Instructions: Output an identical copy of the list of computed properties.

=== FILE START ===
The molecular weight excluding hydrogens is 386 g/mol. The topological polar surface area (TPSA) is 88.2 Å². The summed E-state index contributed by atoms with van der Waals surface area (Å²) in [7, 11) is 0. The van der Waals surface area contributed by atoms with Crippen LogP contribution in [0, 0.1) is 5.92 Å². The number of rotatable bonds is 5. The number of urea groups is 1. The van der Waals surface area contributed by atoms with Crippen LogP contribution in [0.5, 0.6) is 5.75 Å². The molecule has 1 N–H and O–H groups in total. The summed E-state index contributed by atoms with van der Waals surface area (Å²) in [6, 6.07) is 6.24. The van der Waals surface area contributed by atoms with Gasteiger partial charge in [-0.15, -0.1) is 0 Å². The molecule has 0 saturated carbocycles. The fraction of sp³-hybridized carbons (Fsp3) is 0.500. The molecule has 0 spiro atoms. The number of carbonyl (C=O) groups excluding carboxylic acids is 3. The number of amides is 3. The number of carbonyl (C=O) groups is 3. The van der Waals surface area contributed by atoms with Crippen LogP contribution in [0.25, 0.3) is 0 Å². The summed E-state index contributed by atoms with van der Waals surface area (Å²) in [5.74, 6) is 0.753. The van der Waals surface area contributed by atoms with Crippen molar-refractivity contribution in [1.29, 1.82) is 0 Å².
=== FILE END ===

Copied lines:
The molecular weight excluding hydrogens is 386 g/mol. The topological polar surface area (TPSA) is 88.2 Å². The summed E-state index contributed by atoms with van der Waals surface area (Å²) in [7, 11) is 0. The van der Waals surface area contributed by atoms with Crippen LogP contribution in [0, 0.1) is 5.92 Å². The number of rotatable bonds is 5. The number of urea groups is 1. The van der Waals surface area contributed by atoms with Crippen LogP contribution in [0.5, 0.6) is 5.75 Å². The molecule has 1 N–H and O–H groups in total. The summed E-state index contributed by atoms with van der Waals surface area (Å²) in [6, 6.07) is 6.24. The van der Waals surface area contributed by atoms with Gasteiger partial charge in [-0.15, -0.1) is 0 Å². The molecule has 0 saturated carbocycles. The fraction of sp³-hybridized carbons (Fsp3) is 0.500. The molecule has 0 spiro atoms. The number of carbonyl (C=O) groups excluding carboxylic acids is 3. The number of amides is 3. The number of carbonyl (C=O) groups is 3. The van der Waals surface area contributed by atoms with Crippen LogP contribution in [0.25, 0.3) is 0 Å². The summed E-state index contributed by atoms with van der Waals surface area (Å²) in [5.74, 6) is 0.753. The van der Waals surface area contributed by atoms with Crippen molar-refractivity contribution in [1.29, 1.82) is 0 Å².